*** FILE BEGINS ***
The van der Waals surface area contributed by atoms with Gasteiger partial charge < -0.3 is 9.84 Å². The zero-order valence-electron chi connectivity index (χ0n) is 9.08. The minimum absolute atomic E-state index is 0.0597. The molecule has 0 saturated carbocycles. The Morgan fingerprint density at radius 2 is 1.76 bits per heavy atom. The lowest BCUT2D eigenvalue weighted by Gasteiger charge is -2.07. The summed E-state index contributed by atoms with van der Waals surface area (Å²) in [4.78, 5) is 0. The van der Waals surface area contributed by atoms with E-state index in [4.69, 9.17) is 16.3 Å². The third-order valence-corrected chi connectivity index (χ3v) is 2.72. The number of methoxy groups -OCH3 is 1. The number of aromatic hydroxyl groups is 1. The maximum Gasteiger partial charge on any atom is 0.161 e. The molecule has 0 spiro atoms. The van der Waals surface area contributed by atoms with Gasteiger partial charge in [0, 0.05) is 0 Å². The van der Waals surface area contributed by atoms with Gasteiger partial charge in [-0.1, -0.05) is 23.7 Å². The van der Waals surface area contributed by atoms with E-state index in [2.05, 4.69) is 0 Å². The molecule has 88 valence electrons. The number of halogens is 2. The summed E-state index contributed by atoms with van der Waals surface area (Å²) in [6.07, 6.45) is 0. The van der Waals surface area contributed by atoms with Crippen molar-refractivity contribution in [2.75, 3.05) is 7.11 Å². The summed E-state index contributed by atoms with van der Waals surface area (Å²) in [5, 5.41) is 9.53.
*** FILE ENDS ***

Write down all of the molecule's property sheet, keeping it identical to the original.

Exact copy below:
The van der Waals surface area contributed by atoms with Gasteiger partial charge < -0.3 is 9.84 Å². The zero-order valence-electron chi connectivity index (χ0n) is 9.08. The minimum absolute atomic E-state index is 0.0597. The molecule has 0 saturated carbocycles. The Morgan fingerprint density at radius 2 is 1.76 bits per heavy atom. The lowest BCUT2D eigenvalue weighted by Gasteiger charge is -2.07. The summed E-state index contributed by atoms with van der Waals surface area (Å²) in [4.78, 5) is 0. The van der Waals surface area contributed by atoms with E-state index in [4.69, 9.17) is 16.3 Å². The third-order valence-corrected chi connectivity index (χ3v) is 2.72. The number of methoxy groups -OCH3 is 1. The number of aromatic hydroxyl groups is 1. The maximum Gasteiger partial charge on any atom is 0.161 e. The molecule has 0 spiro atoms. The van der Waals surface area contributed by atoms with Gasteiger partial charge in [0, 0.05) is 0 Å². The van der Waals surface area contributed by atoms with Gasteiger partial charge in [-0.1, -0.05) is 23.7 Å². The van der Waals surface area contributed by atoms with E-state index in [2.05, 4.69) is 0 Å². The molecule has 88 valence electrons. The number of halogens is 2. The summed E-state index contributed by atoms with van der Waals surface area (Å²) in [6.07, 6.45) is 0. The van der Waals surface area contributed by atoms with Crippen molar-refractivity contribution in [2.75, 3.05) is 7.11 Å². The summed E-state index contributed by atoms with van der Waals surface area (Å²) in [5, 5.41) is 9.53.